Meanwhile, Martin has stopped a robber from killing the pawn shop owner. The robber is in deep hock to a Russian gangster. What the robber doesn't realize, however, is that the gangster is a family man who's sent a dog to his beloved son. Having learned to his horror that his father is reported to be a bad man, the boy calls his dad--just as Pop is about to pop the man in hock.

Meanwhile (there are lots of "meanwhiles" in this series), over on Suicide Bridge, Martin is struggling to keep the pawn shop owner from throwing himself into the river. Nobody cares whether he lives or dies.  At that moment, what should show up but the dog...followed by the woman, who, lo and behold, turns out to be the old man's estranged daughter!

It was at this point that I rolled my eyes and thought of Charlie Sheen in better days. I'm sure that was not the intent of the producer, Tim Kring, who also wrote this episode (Pop culture fans will immediately recognize the name of the father of that phenomenon-turned-shipwreck, Heroes). Indeed, the aims of the show are high. In a day when the world seems increasingly shattered, fraught with alienation and filled with people starving for meaningful human contact, Kring's series should create frisson in viewers.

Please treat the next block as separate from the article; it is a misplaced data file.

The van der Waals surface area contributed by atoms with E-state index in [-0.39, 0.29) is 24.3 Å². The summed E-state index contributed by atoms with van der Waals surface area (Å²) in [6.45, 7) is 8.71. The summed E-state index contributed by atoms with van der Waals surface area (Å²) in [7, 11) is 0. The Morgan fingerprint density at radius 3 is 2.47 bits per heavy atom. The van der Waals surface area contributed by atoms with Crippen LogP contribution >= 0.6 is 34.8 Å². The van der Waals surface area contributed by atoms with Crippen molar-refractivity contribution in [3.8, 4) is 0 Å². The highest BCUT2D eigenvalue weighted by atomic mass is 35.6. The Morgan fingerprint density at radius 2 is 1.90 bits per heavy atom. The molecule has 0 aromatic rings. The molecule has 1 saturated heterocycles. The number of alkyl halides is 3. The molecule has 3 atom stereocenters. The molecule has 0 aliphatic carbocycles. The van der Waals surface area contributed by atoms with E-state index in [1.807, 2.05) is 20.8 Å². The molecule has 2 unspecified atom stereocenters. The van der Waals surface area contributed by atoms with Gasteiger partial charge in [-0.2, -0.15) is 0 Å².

The emotional anchor of Touch, who keeps the show from looking like a mere string of contrivances, is Keifer Sutherland. Nobody plays "driven" better than the former Jack Bauer of 24. Bauer, though wounded and scarred in the service of his country, nevertheless seemed superhuman at times. As Martin Bohm, who lost his wife in the 9/11 attack, a former journalist reduced to handling baggage at an airport, whose mute son can't bear to be touched, Sutherland is more Everyman than Superman.

His son habitually wanders away from school and into danger, thus landing on Child Services' radar. With Jake about to be torn away from him by a benign but determined social worker (Gugu Mbatha-Raw), Sutherland registers the quiet desperation of a man at the end of his rope. His discovery of the strange gift his son possesses can't have come at a better time. A new bond is forged between father and son and Martin finds a new purpose for living.